By Heather Judd
Truly, truly I say to you, you will weep and lament, but the world will rejoice.
You will be sorrowful, but your sorrow with turn into joy.
Lutherans know the theology of the cross. We know that suffering is promised to Christians in this life and that sorrows are to be borne rather than avoided. In the midst of affliction, we harbor the sure hope that joy will come, if not in this life, then in eternity. Yet comprehensive as this theology is, between sorrow and joy our minds often lose hold of the most profound aspect of this paradox of faith: Our joy comes through our crosses themselves.
This truth was made manifest to me in a tangible way a few months ago. It happened at the altar of the church that has been my beloved spiritual home for nearly twelve years of my life. At that altar I have been fed the boundless bread and wine of heaven more times than I can count, but also at that altar have I knelt on many a dark, lonely night when my soul was nearly crushed under the weight of the cross. There I have poured out my mingled tears and prayers. There I have fiercely reminded God of His promises. There I have begged for His good gift of marriage. And there my wise and loving Lord time and again did not remove this cross, but rather gave me strength to bear it.
Indeed, our dear Lord was truly both wise and loving in this refusal, for He would give nothing less than the choicest wine at His altar. How could He grant even the least of my watery pleas when it would have weakened the rich joy He had in store for me? For, beyond my shortsighted sorrows, He foresaw the day when the good and godly man whom He had prepared for me would kneel before that altar to ask me to be his wife.
In the most literal of ways, the place of my sorrow became the place of my joy. However, even more profound, my sorrow itself became my joy. It was not that I bore the cross of singleness and then something else came along to make me forget it or slough it off. No, my sorrow in singlehood was the seed that became the sapling of joy in engagement. Without the cross, I could not have the joy.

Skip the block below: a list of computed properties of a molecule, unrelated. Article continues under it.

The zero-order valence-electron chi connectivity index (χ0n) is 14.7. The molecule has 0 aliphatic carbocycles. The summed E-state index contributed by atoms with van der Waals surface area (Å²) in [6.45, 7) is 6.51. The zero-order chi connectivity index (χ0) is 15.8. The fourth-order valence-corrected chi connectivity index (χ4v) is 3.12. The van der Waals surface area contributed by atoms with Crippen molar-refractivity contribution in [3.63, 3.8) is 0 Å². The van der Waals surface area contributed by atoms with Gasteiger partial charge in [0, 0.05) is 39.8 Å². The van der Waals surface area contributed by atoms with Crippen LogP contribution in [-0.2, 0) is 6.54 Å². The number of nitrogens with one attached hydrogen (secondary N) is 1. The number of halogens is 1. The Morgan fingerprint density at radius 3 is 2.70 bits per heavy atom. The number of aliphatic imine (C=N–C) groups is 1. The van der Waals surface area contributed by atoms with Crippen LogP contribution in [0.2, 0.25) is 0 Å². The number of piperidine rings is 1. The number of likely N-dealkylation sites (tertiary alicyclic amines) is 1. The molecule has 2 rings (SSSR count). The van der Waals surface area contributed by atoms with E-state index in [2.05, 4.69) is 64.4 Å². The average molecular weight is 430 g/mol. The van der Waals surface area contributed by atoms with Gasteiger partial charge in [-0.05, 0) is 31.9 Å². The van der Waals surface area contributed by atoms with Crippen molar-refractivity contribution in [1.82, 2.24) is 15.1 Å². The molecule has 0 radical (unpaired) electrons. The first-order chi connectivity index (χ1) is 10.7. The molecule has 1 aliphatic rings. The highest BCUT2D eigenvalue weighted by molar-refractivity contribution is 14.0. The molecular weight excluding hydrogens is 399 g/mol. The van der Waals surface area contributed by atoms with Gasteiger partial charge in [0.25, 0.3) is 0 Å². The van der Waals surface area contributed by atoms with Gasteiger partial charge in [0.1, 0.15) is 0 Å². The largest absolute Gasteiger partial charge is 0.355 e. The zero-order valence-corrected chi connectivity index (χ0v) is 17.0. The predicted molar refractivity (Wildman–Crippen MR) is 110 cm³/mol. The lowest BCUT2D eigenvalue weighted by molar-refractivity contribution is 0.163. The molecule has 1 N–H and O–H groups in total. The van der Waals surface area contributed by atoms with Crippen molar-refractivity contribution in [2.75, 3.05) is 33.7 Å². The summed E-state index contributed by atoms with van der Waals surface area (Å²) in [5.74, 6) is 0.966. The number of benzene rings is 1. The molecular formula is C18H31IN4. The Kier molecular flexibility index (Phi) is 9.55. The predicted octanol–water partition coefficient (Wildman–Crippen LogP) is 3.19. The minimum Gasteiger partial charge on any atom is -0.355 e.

This truth is all around us, yet how blind we are to it! The pain of childbirth ushers in the joy of the newborn infant. The discipline of mind and body is the source of our mental and physical strength. Even the toddler’s dismay at the advent of bedtime precedes his happy awakening in the new morning. Every pain we bear is the kernel of a new blessing. Of course, some crosses we must bear beyond the bounds of earthly life, and some joys must await eternity, but always the cross is our means to joy.
Joy is not a nice treat that God gives us to make up for our pain. It is the end we could never reach without treading the paths of our sorrow. Joy is the culmination of the cross. We understand this in our own lives only by seeing its truth in our Savior’s endurance of the cross. Thus we, with the writer to the Hebrews, look “to Jesus, the founder and perfector of our faith, Who for the joy that was set before Him endured the cross, despising the shame, and is seated at the right hand of the throne of God” (Hebrews 12:2). We look to Christ because His is the cross beyond any sorrow we will ever bear, and His, too, is the cross which has fully blossomed into bliss beyond every earthly joy.
He endured the cross so that His death would spring up into the jubilance of the resurrection, and from this victory over our ancient enemies, He grants us every blessing. He turns our water into the best wedding wine. He heals us lame beggars so that we may run as sure-footed princes. He raises the dead to be His saints.
He makes us to share in His paschal joy, and from that beautiful place of mercy our eyes of faith see what blind reason cannot: That wherever our sorrow weighs upon us, that is the place where God will grant blessing. He gives only to the brokenhearted and helpless, the ones who stagger under the weight of the cross, for joy is a weighty thing. It belongs not to those who seek to lighten their burdens but only to those who urgently cry out, “Thy will be done on earth as it is in heaven!”
With this petition we join ourselves to our Lord, Who prayed even in incomprehensible agony, “My Father, if it be possible, let this cup pass from me; nevertheless, not as I will, but as You will.” God’s will was Christ’s victorious resurrection for our salvation, but only the dead can be raised, so Christ became obedient unto death, even death on a cross. Thus, by His suffering endurance, He teaches us this profound mystery: The cross is not a hindrance to joy. Rather, the cross alone is the source of all joy.
Leave all to His direction;His wisdom rules for youIn ways to rouse your wonderAt all His love can do.Soon He, His promise keeping,With wonder-working pow’rsWill banish from your spiritWhat gave you troubled hours.
(LSB #754, st. 4 – “Entrust Your Days and Burdens” by Paul Gerhardt)
Heather Judd is currently a sister, daughter, and teacher in a classical, Lutheran school in Wyoming. The last of these vocations demonstrates the divine sense of irony since she (a) was homeschooled for her entire K-12 education, (b) only became a classical education enthusiast after earning her B.A. in education, (c) attended just about every denomination except Lutheran growing up, and (d) had never been to Wyoming before moving there for the teaching call. When she is not spending time in the eccentric world of middle school students, she enjoys reading, writing, acting, baking, playing organ, and pondering the mysteries of theology, physics, and literature.